The romantic self. If any of the six selves (see “The YOU Network” [Mar. 24th] for all six) deserves their own post, it’s this one. The desire to love. Or, more specifically, the desire to love something and then feel a sense of completeness once that “something” has been attained and THEN, equally importantly, the returning or rewarding of that emotion by the object of desire. Great. Awesome. While I fully intend to get into the nitty gritty of that last statement, the true reason for writing this post is to thoroughly answer the ultimate relationship self question:
Is it possible to reach the ideal self in this system without finding, loving, and being loved BY, a significant other?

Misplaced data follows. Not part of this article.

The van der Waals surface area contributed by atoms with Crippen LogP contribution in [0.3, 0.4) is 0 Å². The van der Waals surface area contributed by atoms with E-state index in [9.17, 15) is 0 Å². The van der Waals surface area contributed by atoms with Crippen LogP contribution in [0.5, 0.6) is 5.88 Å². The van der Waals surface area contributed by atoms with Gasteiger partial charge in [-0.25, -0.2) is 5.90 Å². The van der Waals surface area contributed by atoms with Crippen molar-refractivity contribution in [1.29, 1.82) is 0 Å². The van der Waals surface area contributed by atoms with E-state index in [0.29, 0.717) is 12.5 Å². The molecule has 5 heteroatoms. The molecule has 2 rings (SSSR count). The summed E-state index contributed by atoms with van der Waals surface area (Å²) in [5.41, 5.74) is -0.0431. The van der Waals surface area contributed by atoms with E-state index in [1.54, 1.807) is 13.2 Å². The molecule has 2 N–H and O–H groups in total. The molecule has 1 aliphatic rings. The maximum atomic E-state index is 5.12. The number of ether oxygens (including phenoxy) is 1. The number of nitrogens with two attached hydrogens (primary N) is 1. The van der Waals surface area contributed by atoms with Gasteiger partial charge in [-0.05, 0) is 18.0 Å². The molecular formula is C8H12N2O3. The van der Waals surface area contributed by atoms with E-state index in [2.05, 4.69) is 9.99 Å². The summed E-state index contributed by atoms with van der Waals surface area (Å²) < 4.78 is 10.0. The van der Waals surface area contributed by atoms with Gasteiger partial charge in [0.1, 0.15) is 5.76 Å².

Let’s start by examining why finding your husband/wife/life partner is so sought after. Aside from the occasional monk on a mountain or hermit in a cave, we are social creatures. We rely on one another for growth, support, nourishment, success, and a whole slew of things. Relationships are key to life and there is no type of relationship that exemplifies this idea than that of the healthy romantic relationship. Not only does it serve to fulfill all the needs mentioned above, but it also has a exclusivity to it. One person who has a special focus in one other person. When it comes to your friends, you are one of a group of their friends. When it comes to your teacher, you are one of a group of their students. When it comes to your significant other, you are their ONLY significant other (we’re talking standard healthy relationships here, remember, ha). Just as they are your only significant other. There is power in the fact that your relationship is unique amongst all your relationships with everyone else in the world.